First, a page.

U.S. Ambassador to the U.N. Nikki Haley revealed Monday that the U.S. had to twist China and Russia’s arms to get them on board with the new sanctions on North Korea.
North Korea conducted two tests of an intercontinental ballistic missile in July, escalating the military threat. Prior to this test, North Korea tested several new short-, medium-, and intermediate-range missiles. Pyongyang has developed an arsenal of ballistic missiles that it can use against its neighbors and the U.S. As North Korea is close to a viable nuclear deterrent, the U.S. pushed the U.N. Security Council to act, and that required convincing China and Russia.
The U.N. Security Council unanimously approved Resolution 2371, the “the single largest economic sanctions package ever leveled against the North Korean regime” and “the most stringent set of sanctions on any country in a generation” over the weekend, according to Haley. The resolution is expected to reduce North Korea’s $3 billion export revenue by roughly one-third.
“The international community is standing with one voice. China didn’t pull off. Russia didn’t pull off. And all of the Security Council and the international community said that’s enough,” Haley said to Fox News’ Dana Perino Monday evening. She explained that North Korea’s repeated provocations are trying the patience of the international community. “It’s reckless. It’s irresponsible. And the international community really laid down the groundwork of saying we’re not going to watch you do this anymore.”
North Korea responded with its usual brand of aggression in the wake of the latest round of sanctions. North Korea will “make the U.S. pay dearly for all the heinous crime it commits against the state and people of this country,” North Korean state-media warned Monday. North Korea may also be moving anti-ship cruise missiles into place along its eastern shores, according to Fox News’ Lucas Tomlinson, citing military intelligence reports.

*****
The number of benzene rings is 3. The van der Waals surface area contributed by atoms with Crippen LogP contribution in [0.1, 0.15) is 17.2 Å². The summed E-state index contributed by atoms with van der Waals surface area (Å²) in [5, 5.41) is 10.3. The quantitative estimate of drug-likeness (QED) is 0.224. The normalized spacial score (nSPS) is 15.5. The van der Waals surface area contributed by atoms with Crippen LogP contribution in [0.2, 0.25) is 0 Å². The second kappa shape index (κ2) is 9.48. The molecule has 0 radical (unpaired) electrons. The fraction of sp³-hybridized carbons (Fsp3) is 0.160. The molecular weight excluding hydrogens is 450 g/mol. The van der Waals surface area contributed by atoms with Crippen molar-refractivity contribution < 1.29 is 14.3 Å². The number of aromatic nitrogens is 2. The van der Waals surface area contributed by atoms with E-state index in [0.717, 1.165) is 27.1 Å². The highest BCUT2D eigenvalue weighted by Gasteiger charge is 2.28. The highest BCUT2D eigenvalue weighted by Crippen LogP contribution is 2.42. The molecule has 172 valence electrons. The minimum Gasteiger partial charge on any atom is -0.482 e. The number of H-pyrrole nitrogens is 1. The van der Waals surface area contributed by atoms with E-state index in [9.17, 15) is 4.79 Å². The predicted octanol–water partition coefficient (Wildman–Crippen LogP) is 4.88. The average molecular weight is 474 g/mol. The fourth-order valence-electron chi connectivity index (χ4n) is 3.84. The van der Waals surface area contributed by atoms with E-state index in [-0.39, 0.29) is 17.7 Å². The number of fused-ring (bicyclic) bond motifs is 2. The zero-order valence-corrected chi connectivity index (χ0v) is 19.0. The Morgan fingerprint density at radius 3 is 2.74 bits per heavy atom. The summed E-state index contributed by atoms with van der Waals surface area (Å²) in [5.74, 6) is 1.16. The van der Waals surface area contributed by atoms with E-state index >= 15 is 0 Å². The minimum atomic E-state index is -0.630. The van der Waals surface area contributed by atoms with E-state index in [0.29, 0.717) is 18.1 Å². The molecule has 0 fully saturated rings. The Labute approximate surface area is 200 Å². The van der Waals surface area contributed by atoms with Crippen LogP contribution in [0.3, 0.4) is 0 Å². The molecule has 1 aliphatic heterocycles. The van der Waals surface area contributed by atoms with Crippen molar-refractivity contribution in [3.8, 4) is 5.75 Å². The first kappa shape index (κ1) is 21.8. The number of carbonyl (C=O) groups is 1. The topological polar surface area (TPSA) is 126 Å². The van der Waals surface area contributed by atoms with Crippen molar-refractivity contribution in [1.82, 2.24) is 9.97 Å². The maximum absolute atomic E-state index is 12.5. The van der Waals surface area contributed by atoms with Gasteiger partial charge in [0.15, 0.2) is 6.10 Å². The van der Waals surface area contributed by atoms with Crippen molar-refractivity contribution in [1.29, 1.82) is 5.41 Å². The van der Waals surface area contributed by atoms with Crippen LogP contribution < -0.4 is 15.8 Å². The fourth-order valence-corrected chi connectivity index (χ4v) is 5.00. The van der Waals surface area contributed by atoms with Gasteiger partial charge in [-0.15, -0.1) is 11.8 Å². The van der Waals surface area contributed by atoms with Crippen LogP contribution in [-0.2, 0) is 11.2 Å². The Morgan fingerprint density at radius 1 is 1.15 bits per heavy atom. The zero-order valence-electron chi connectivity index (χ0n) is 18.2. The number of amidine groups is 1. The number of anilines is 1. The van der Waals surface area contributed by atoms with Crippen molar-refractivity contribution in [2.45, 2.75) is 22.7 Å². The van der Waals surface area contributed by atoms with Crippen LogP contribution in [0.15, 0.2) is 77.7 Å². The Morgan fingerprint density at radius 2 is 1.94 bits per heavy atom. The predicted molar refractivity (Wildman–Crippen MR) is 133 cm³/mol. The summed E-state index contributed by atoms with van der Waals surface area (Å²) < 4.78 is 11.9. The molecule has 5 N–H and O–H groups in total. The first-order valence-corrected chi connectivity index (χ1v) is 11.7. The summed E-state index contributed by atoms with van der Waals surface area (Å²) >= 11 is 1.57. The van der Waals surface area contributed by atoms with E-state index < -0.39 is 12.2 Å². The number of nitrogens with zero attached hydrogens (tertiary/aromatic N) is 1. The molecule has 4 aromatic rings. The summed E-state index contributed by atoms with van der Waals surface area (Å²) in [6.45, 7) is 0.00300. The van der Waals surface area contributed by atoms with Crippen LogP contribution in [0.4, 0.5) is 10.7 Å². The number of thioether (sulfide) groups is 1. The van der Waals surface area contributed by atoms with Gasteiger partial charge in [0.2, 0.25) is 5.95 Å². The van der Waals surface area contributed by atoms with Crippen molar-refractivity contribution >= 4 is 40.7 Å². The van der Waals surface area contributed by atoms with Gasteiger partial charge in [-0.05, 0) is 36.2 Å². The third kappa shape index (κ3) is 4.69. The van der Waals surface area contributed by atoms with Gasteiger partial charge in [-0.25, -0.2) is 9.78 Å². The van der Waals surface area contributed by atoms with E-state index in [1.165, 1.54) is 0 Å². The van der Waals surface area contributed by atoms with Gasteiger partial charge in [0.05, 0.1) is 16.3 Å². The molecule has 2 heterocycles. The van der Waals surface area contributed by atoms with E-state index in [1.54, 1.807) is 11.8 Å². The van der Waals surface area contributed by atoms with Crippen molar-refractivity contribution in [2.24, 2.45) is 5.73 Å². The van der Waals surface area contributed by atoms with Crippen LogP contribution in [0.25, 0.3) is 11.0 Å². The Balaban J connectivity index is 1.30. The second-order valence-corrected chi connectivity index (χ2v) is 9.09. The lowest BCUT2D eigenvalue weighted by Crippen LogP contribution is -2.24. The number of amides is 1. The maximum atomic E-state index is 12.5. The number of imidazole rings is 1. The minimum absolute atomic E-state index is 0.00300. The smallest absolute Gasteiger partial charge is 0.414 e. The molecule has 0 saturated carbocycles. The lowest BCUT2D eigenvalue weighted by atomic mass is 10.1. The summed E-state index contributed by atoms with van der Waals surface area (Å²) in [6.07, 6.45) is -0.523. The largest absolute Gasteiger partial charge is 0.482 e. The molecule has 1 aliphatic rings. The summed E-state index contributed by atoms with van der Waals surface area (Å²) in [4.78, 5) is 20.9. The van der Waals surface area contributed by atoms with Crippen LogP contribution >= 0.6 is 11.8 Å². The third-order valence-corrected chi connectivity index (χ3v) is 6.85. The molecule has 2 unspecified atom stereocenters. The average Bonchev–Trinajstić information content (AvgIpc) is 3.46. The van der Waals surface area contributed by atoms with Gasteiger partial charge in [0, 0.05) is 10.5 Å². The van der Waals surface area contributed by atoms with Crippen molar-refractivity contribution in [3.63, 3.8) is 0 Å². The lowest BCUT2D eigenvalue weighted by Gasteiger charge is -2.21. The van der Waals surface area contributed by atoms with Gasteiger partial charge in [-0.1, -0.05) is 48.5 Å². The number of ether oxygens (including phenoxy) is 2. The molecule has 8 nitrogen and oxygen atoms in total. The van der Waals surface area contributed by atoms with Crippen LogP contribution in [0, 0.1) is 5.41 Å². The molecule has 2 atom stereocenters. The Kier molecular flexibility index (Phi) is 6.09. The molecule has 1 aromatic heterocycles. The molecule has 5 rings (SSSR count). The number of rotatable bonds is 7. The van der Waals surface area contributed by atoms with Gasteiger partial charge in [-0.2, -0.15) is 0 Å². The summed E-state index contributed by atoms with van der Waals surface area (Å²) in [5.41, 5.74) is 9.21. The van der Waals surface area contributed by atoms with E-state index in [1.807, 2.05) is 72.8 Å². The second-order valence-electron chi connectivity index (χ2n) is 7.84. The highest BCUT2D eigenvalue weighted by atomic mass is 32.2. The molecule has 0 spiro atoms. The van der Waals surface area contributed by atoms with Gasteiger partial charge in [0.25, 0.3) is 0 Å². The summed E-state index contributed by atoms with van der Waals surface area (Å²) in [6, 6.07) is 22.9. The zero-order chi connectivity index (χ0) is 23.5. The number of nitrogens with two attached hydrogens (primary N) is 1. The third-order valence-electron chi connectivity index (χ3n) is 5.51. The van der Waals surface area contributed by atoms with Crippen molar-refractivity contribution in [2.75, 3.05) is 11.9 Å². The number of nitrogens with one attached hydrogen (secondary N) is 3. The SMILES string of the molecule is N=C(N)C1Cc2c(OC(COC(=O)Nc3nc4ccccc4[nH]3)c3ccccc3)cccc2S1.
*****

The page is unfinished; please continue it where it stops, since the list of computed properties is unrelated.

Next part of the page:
“They’re going to threaten, … but we’re not going to run scared from them,” Haley explained.
In response to the growing threat from North Korea, the Pentagon is working with counterparts in Seoul to give South Korean missiles a boost. South Korea wants heavier conventional warheads for its long-range missiles to ensure that they can adequately penetrate hardened North Korean defenses at a distance.
“Our job is to defend not just the United States, but our allies,” Haley told Fox, adding, “We have to protect our friends, and we’re going to continue to do that.”
As for sanctions, Haley explained that the U.S. will need to stay after China to ensure that they fully implement sanctions against their nuclear neighbor. “China stepped up and said, ‘We will follow through on these sanctions’,” she told Perino, “And now we have to just stay on them to make sure they do that.”
The North Korea problem is one that has puzzled world leaders for decades, but now that the North possesses nuclear weapons and ballistic missiles capable of striking targets in Northeast Asia and across the vast Pacific Ocean, the situation is even more complicated. The U.S. and its allies are praying for a diplomatic solution, recognizing that any sort of military solution would be catastrophic and, in the words of Secretary of Defense James Mattis, “tragic on an unbelievable scale.”
The challenge is that North Korea believes its nuclear weapons and ballistic missiles are essential for its survival, and it has said numerous times that it is unwilling to negotiate away its weapons, especially now that it is so close to a reliable nuclear deterrent.
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